Director’s Journal: Postproduction, Part 2

The status of postproduction for Triumph67 has advanced to a place much closer to finishing by our self-imposed deadline of the end of the summer.  After working with Reid Kruger at Waterbury Music for an intense week pouring over every scene of the film, I have signed off on the score of the film, and am leaving him to mix it to perfection.  Reid is a master at dynamic piano playing and sprucing up a melody with a luscious symphony sound from his string machine.  The music brings a sweetness and sense of hope to the film that will serve as counterpoint to the heaviness of the content.  It also beautifully brings out a sense of inevitability that compliments the themes of family cycles and the father-son relationship.

Reid’s energy and expertise were a windfall for our project, and I should probably thank Dena Gad (who played Doctor Elfouley in the film) for steering us in his direction.  I met Reid at Dena’s house gathering over half a year ago.  Dena had mentioned him as as someone she respected the first time I met her in 2009, and believed that he could do a good job with the score.  I was impressed with his work from scoring the Listening Project, as were Mohannad and Jeremy, and we were lucky that he could squeeze us in before our deadline when we were finally ready to address the score.

Meanwhile, Dominic Hanft is working on mixing the sound, which covers everything from smoothing out the dialogue to adding the distant sound of waterfalls and the faint chirping of crickets.  Dominic is recording foley into a handheld Zoom recorder, making fixes and replacing mic noise.  His most important job will be to make sure the dialogue is even and clean, and the audio transitions from scene to scene are smooth.

While Dominic works on sound mixing, we will spend today at Crash and Sues in downtown Minneapolis, where the film will be spruced up with state of the art color correcting technology.  Sue, herself, is working on the color.  Her job will be to bring each shot to life, making it pop where it is supposed to pop, and settle into the background where it is supposed to settle.  My job will be to sit at the polished wooden desk in a thousand dollar office chair, eating muffins and sipping a bottle of orange juice and coffee.  They really know how to take care of you at Crash and Sues.  I’ll be sure to be on time.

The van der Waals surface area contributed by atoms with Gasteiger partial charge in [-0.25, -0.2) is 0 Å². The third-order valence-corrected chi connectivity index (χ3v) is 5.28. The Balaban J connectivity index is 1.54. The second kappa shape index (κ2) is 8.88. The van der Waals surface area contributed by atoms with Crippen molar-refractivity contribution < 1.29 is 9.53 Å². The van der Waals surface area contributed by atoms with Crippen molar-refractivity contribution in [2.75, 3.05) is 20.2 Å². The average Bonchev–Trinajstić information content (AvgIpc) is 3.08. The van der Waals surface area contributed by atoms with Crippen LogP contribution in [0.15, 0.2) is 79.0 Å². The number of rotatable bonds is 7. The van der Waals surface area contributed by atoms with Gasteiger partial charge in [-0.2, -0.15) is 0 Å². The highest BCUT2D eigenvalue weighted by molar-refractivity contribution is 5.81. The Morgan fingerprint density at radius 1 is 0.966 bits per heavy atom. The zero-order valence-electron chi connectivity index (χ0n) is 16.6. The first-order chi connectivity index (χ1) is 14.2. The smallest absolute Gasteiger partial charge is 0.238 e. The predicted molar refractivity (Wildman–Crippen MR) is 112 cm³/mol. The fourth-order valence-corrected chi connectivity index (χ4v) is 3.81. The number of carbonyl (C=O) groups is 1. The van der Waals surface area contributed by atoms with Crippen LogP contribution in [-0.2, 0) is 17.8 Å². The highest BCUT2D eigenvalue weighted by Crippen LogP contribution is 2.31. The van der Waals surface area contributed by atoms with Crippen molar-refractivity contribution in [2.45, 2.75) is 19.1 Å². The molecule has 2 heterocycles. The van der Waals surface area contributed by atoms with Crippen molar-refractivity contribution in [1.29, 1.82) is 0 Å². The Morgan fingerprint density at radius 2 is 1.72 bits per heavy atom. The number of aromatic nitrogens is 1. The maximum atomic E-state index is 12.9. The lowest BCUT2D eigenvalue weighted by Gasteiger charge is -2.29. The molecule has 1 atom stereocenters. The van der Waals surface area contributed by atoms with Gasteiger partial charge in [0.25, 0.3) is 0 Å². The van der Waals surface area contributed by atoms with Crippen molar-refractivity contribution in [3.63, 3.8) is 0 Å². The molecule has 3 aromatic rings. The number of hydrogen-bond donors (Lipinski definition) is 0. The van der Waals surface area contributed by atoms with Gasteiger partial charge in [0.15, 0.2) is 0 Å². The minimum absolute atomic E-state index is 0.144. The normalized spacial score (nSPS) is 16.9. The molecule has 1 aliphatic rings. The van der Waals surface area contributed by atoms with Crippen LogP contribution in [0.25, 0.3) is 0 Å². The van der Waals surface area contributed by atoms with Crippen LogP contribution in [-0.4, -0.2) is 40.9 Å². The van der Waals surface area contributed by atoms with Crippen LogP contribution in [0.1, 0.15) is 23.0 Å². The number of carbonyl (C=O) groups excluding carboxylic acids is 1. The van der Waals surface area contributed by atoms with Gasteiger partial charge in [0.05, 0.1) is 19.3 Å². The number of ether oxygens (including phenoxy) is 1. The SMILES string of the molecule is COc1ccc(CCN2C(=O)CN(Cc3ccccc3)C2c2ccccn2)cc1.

By Dan | Posted in Postproduction | Comments Off on Director’s Journal: Postproduction, Part 2
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Director’s Journal: Scoring Triumph67

It is the last week of July, 2010.  One year ago we shot Triumph67, and now, I’m staring at the footage that has been seared into my brain and scrambling to finish the film in time for application deadlines for Sundance and Dubai.  I have been meeting with the talented and personable guy who is scoring the film, Reid Kruger, who operates out of his home studio, Waterbury Music.  Reid agreed to take on the job, and we have been watching each scene, marking the places where music should and shouldn’t appear.  Given the time crunch, I am apprehensive about whether the score can be finished with the level of quality that the film deserves within the deadlines that we have set for ourselves.  That being said, the alternative is to miss the regular deadline cycle for Sundance.  Between producers we have been debating on the role that music should play within the film.  Though we love the idea of a sparse, understated score, the question becomes how sparse can we get away with, given the deliberate pacing and several dialogue-free scenes.

Though I think Reid initially anticipated drawing from previously recorded material from his extensive collection of recorded work, we end up playing live along with the film after initial attempts to drop in canned music leave me wanting.  I am much happier with the live music, and much of it is piano based.  After the third day of meeting, we find a sonic mood that suits the film.  The music varies from apprehensive, slow tempo R&B progressions to minor key classical harmonies that evoke a moody, baroque vibe.  At the right moments, reflective, almost childlike melodies are sprinkle throughout.

This morning we work on the opening sequence and Reid tries three or four different themes that have already appeared in the film.  We lean toward one that seems to be emerging as the film’s main theme (a melody taken from one of Reid’s older songs that I felt worked with the Sami character), but discover that the rising piano run of the last idea that we try is perfect for the transition between the title sequence and the memory sequence that introduces us to our narrator, Mohannad.  After this development, we move quickly through the first several scenes with relative ease, laying down the appropriate music where necessary.

We break at lunch for giant Chipotle burritos which we breathe down in about five minutes.  No time to dilly-dally, and we jump back in the car for the second half of the day.  My stomach is killing me as we drive back.  Reid doesn’t seem to be phased by the brick that is sitting in his stomach.  We resume work, and make as much progress as possible before I have to leave at 7:15pm to make it home for a meeting with my parents and Lisa’s parents about our upcoming wedding in exactly one week.  After scrambling all day to try to at least get something down for the whole film, I am tense and jittery.  The burrito has worn off hours ago, and is replaced by the jitters from the cold press I had at around 3pm to stay conscious.  My mom takes pitty on me and brings out a plate of food.  Tamales.

As my brain transitions from score mode to wedding mode, I accidentally eat all of the tamales.  My mom asks: are you okay?

By Dan | Posted in Journal, Postproduction | Comments Off on Director’s Journal: Scoring Triumph67
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